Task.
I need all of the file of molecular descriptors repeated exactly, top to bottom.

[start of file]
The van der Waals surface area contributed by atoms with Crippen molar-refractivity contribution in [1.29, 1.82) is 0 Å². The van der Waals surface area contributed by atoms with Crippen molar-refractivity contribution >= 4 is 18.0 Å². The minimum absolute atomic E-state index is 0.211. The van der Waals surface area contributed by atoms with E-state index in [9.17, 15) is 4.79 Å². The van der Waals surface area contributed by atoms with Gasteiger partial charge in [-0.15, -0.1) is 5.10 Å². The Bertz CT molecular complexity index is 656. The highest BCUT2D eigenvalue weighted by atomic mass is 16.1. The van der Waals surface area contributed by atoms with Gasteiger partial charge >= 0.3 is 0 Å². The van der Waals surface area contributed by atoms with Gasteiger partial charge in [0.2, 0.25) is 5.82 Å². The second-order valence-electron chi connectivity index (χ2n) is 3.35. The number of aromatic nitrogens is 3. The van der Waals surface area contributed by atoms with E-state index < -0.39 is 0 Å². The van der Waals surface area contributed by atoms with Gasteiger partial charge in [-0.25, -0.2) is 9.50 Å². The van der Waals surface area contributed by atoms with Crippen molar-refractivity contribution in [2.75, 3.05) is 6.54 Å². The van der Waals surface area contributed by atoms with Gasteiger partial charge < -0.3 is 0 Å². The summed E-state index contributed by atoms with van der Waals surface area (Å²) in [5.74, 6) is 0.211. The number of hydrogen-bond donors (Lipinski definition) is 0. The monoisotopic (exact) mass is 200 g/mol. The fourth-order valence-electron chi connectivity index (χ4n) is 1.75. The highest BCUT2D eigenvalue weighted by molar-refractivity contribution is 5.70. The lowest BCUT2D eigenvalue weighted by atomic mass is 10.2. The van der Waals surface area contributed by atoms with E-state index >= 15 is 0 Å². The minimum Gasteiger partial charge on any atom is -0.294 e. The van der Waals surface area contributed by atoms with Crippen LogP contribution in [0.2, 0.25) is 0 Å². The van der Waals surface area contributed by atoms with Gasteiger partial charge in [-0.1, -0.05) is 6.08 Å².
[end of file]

The van der Waals surface area contributed by atoms with Crippen molar-refractivity contribution in [1.29, 1.82) is 0 Å². The van der Waals surface area contributed by atoms with Crippen molar-refractivity contribution >= 4 is 18.0 Å². The minimum absolute atomic E-state index is 0.211. The van der Waals surface area contributed by atoms with E-state index in [9.17, 15) is 4.79 Å². The van der Waals surface area contributed by atoms with Gasteiger partial charge in [-0.15, -0.1) is 5.10 Å². The Bertz CT molecular complexity index is 656. The highest BCUT2D eigenvalue weighted by atomic mass is 16.1. The van der Waals surface area contributed by atoms with Gasteiger partial charge >= 0.3 is 0 Å². The van der Waals surface area contributed by atoms with Gasteiger partial charge in [0.2, 0.25) is 5.82 Å². The second-order valence-electron chi connectivity index (χ2n) is 3.35. The number of aromatic nitrogens is 3. The van der Waals surface area contributed by atoms with E-state index < -0.39 is 0 Å². The van der Waals surface area contributed by atoms with Gasteiger partial charge in [-0.25, -0.2) is 9.50 Å². The van der Waals surface area contributed by atoms with Crippen molar-refractivity contribution in [2.75, 3.05) is 6.54 Å². The van der Waals surface area contributed by atoms with Gasteiger partial charge < -0.3 is 0 Å². The summed E-state index contributed by atoms with van der Waals surface area (Å²) in [5.74, 6) is 0.211. The number of hydrogen-bond donors (Lipinski definition) is 0. The monoisotopic (exact) mass is 200 g/mol. The fourth-order valence-electron chi connectivity index (χ4n) is 1.75. The highest BCUT2D eigenvalue weighted by molar-refractivity contribution is 5.70. The lowest BCUT2D eigenvalue weighted by atomic mass is 10.2. The van der Waals surface area contributed by atoms with E-state index >= 15 is 0 Å². The minimum Gasteiger partial charge on any atom is -0.294 e. The van der Waals surface area contributed by atoms with Crippen LogP contribution in [0.2, 0.25) is 0 Å². The van der Waals surface area contributed by atoms with Gasteiger partial charge in [-0.1, -0.05) is 6.08 Å².